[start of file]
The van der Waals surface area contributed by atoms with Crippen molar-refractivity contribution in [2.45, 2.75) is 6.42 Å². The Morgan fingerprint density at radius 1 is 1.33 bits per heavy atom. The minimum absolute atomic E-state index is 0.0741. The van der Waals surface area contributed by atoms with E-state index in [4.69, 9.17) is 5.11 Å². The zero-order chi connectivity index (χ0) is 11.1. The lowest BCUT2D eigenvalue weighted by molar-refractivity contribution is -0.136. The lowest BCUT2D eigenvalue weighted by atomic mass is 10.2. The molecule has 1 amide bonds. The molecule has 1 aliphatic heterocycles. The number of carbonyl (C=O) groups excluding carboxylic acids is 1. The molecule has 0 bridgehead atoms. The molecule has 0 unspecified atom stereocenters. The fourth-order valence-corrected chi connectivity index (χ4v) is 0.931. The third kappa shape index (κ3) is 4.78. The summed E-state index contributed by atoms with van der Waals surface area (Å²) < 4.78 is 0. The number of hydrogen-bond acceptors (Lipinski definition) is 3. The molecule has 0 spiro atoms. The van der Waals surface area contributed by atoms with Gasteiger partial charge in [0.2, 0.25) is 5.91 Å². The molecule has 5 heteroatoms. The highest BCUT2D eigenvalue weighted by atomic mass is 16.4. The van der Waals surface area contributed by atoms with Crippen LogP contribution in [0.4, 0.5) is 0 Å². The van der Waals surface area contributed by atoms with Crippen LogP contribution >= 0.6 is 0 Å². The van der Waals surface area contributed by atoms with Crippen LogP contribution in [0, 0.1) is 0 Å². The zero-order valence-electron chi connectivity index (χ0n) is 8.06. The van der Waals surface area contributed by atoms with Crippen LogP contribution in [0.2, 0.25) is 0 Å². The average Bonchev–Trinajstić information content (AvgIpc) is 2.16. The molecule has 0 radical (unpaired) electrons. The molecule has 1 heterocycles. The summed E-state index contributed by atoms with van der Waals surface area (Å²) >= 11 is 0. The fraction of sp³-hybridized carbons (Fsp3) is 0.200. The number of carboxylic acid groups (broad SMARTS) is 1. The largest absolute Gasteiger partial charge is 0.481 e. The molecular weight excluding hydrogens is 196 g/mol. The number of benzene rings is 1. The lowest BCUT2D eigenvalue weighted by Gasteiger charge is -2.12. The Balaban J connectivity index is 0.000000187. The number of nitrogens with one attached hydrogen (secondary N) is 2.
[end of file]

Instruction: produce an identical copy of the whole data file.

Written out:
The van der Waals surface area contributed by atoms with Crippen molar-refractivity contribution in [2.45, 2.75) is 6.42 Å². The Morgan fingerprint density at radius 1 is 1.33 bits per heavy atom. The minimum absolute atomic E-state index is 0.0741. The van der Waals surface area contributed by atoms with E-state index in [4.69, 9.17) is 5.11 Å². The zero-order chi connectivity index (χ0) is 11.1. The lowest BCUT2D eigenvalue weighted by molar-refractivity contribution is -0.136. The lowest BCUT2D eigenvalue weighted by atomic mass is 10.2. The molecule has 1 amide bonds. The molecule has 1 aliphatic heterocycles. The number of carbonyl (C=O) groups excluding carboxylic acids is 1. The molecule has 0 bridgehead atoms. The molecule has 0 unspecified atom stereocenters. The fourth-order valence-corrected chi connectivity index (χ4v) is 0.931. The third kappa shape index (κ3) is 4.78. The summed E-state index contributed by atoms with van der Waals surface area (Å²) < 4.78 is 0. The number of hydrogen-bond acceptors (Lipinski definition) is 3. The molecule has 0 spiro atoms. The van der Waals surface area contributed by atoms with Gasteiger partial charge in [0.2, 0.25) is 5.91 Å². The molecule has 5 heteroatoms. The highest BCUT2D eigenvalue weighted by atomic mass is 16.4. The van der Waals surface area contributed by atoms with Crippen LogP contribution in [0.4, 0.5) is 0 Å². The van der Waals surface area contributed by atoms with Crippen LogP contribution >= 0.6 is 0 Å². The van der Waals surface area contributed by atoms with Crippen LogP contribution in [0, 0.1) is 0 Å². The zero-order valence-electron chi connectivity index (χ0n) is 8.06. The van der Waals surface area contributed by atoms with Crippen LogP contribution in [0.2, 0.25) is 0 Å². The average Bonchev–Trinajstić information content (AvgIpc) is 2.16. The molecule has 0 radical (unpaired) electrons. The molecule has 1 heterocycles. The summed E-state index contributed by atoms with van der Waals surface area (Å²) >= 11 is 0. The fraction of sp³-hybridized carbons (Fsp3) is 0.200. The number of carboxylic acid groups (broad SMARTS) is 1. The largest absolute Gasteiger partial charge is 0.481 e. The molecular weight excluding hydrogens is 196 g/mol. The number of benzene rings is 1. The lowest BCUT2D eigenvalue weighted by Gasteiger charge is -2.12. The Balaban J connectivity index is 0.000000187. The number of nitrogens with one attached hydrogen (secondary N) is 2.